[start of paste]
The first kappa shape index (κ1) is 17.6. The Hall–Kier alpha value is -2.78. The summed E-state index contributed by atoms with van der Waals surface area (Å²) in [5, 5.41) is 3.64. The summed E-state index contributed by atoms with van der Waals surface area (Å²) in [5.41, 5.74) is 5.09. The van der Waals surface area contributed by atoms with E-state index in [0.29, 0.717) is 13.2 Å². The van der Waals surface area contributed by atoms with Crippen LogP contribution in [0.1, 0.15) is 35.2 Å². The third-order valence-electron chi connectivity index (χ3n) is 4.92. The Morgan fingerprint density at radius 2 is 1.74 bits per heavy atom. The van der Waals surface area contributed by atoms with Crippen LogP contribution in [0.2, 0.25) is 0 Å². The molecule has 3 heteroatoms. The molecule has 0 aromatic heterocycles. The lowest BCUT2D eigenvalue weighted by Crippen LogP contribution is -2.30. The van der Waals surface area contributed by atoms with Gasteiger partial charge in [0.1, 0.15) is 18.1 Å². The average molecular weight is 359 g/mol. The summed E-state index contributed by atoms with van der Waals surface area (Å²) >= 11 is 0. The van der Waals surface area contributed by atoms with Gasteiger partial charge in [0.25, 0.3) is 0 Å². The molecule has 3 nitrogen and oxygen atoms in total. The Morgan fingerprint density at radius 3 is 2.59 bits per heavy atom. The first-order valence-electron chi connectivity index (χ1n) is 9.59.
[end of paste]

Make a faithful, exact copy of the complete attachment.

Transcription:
The first kappa shape index (κ1) is 17.6. The Hall–Kier alpha value is -2.78. The summed E-state index contributed by atoms with van der Waals surface area (Å²) in [5, 5.41) is 3.64. The summed E-state index contributed by atoms with van der Waals surface area (Å²) in [5.41, 5.74) is 5.09. The van der Waals surface area contributed by atoms with E-state index in [0.29, 0.717) is 13.2 Å². The van der Waals surface area contributed by atoms with Crippen LogP contribution in [0.1, 0.15) is 35.2 Å². The third-order valence-electron chi connectivity index (χ3n) is 4.92. The Morgan fingerprint density at radius 2 is 1.74 bits per heavy atom. The van der Waals surface area contributed by atoms with Crippen LogP contribution in [0.2, 0.25) is 0 Å². The molecule has 3 heteroatoms. The molecule has 0 aromatic heterocycles. The lowest BCUT2D eigenvalue weighted by Crippen LogP contribution is -2.30. The van der Waals surface area contributed by atoms with Gasteiger partial charge in [0.1, 0.15) is 18.1 Å². The average molecular weight is 359 g/mol. The summed E-state index contributed by atoms with van der Waals surface area (Å²) >= 11 is 0. The van der Waals surface area contributed by atoms with Gasteiger partial charge in [0.25, 0.3) is 0 Å². The molecule has 3 nitrogen and oxygen atoms in total. The Morgan fingerprint density at radius 3 is 2.59 bits per heavy atom. The first-order valence-electron chi connectivity index (χ1n) is 9.59.